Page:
Posted March 12, 2018
Scholars from around the country participated in a workshop on February 9, 2018, organized by the Sports, Society, and Technology program to examine the issue of concussions from the unique vantage point of the liberal arts.
Key issues included how liberal arts scholars and biomedical and other researchers can more closely work together to help understand, prevent, and treat concussions and the people suffering from them. Participants also discussed the history, ethics, and cultural and individual experiences of people who have experienced traumatic brain injuries.
“We are always really looking to kind of tackle issues that are the issues of the day, and it seemed that concussion, or traumatic brain injury, is something that’s a hot topic,” said Mary McDonald, professor and Homer C. Rice Chair of Sports and Society in the School of History and Sociology. “But it’s often looked at from medical perspectives or injury mechanism perspectives, and we just wanted to broaden it, to take the theories and the tools of the liberal arts to bring different kinds of questions to bear on the topic.”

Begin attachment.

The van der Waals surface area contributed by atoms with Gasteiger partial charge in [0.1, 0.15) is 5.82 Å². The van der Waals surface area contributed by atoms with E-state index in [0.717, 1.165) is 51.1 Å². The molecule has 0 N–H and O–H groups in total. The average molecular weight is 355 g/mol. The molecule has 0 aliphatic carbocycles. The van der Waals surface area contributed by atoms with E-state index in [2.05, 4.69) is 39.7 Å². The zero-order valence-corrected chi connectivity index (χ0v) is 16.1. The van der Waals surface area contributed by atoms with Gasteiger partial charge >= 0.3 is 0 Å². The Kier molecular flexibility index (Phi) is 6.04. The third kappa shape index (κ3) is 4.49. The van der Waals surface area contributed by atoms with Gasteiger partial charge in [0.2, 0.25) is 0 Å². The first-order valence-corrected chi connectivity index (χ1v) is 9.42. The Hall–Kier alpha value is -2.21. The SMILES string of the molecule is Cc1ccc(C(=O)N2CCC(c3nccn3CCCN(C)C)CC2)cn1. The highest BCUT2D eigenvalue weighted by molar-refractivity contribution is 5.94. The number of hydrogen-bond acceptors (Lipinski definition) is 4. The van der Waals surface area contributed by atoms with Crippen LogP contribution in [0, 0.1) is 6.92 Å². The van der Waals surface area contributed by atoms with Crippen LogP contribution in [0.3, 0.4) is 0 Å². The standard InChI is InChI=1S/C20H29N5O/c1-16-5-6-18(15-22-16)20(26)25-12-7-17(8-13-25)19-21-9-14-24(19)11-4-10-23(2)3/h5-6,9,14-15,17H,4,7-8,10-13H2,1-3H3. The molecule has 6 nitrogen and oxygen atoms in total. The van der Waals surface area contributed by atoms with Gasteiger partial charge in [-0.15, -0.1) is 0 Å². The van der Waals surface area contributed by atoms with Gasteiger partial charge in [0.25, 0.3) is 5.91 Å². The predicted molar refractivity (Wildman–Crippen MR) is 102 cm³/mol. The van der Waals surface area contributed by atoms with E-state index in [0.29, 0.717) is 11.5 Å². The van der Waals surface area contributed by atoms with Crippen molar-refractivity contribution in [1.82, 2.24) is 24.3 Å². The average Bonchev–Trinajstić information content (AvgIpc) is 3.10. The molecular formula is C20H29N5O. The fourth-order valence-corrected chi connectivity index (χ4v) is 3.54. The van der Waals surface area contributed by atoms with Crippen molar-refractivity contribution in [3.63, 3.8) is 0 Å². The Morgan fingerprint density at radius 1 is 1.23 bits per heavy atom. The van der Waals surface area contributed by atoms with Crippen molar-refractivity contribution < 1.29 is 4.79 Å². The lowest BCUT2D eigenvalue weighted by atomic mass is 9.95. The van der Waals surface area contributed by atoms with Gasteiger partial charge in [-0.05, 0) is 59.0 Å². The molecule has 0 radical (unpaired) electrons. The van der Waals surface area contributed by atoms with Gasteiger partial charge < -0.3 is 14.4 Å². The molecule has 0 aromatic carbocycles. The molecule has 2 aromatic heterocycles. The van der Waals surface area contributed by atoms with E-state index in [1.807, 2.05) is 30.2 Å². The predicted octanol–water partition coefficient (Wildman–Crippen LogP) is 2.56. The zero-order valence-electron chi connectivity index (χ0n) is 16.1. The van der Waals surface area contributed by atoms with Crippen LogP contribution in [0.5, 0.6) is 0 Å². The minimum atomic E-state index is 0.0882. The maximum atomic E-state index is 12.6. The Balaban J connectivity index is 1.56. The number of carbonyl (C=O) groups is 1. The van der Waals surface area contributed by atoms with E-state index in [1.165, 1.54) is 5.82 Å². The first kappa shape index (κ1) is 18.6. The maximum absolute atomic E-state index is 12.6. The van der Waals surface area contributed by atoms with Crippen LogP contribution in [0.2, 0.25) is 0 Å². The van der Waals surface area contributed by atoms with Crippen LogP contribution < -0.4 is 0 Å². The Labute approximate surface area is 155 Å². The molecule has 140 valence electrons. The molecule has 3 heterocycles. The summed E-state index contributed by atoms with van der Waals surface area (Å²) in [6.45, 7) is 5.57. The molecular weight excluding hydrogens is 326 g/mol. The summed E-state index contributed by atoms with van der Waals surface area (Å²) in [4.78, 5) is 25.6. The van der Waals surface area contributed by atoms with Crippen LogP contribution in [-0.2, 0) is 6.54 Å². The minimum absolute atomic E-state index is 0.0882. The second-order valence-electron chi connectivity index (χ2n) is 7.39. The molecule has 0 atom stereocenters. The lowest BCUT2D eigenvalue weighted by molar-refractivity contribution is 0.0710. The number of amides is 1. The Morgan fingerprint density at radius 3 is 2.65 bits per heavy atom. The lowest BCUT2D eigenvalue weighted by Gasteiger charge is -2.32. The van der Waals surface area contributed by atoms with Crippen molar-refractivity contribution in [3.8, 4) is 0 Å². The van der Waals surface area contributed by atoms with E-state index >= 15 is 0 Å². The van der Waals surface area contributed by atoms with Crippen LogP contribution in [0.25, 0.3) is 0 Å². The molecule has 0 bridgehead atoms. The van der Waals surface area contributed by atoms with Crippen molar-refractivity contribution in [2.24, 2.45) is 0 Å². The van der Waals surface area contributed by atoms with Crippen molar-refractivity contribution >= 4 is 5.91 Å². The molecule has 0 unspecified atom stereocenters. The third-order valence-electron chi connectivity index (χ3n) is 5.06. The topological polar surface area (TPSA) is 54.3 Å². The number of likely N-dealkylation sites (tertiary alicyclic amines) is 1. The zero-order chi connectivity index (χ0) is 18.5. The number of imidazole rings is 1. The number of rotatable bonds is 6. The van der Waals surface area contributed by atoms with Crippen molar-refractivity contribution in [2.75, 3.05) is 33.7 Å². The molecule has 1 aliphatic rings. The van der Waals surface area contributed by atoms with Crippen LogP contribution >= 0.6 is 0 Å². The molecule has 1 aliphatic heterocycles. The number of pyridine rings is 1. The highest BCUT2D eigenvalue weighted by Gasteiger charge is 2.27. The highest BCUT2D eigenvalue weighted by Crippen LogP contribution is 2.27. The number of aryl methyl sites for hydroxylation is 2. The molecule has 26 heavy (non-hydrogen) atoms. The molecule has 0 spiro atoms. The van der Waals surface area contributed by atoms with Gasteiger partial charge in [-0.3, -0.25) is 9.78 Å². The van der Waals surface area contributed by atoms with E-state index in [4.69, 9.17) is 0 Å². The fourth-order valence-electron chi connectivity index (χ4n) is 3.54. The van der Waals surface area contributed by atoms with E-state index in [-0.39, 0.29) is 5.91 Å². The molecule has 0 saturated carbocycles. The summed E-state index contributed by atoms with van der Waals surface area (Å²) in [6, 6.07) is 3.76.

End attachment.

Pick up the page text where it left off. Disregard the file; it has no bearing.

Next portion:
The symposium was one of the first of its kind, she said.
Summary of Sessions
The first session included, Michelle LaPlaca, a professor in the Wallace H. Coulter Department of Biomedical Engineering, and Matt Ventresca, a postdoctoral fellow in the Sports, Society, and Technology Program, discussing cross-disciplinary issues related to the study of concussions.
Later sessions grappled with issues including a history of advertising football equipment, experiences of brain injury, gender-based issues related to concussion, and suicide, among other topics.
The Sports, Society, and Technology program is part of the School of History and Sociology, which is a unit of the Ivan Allen College of Liberal Arts.
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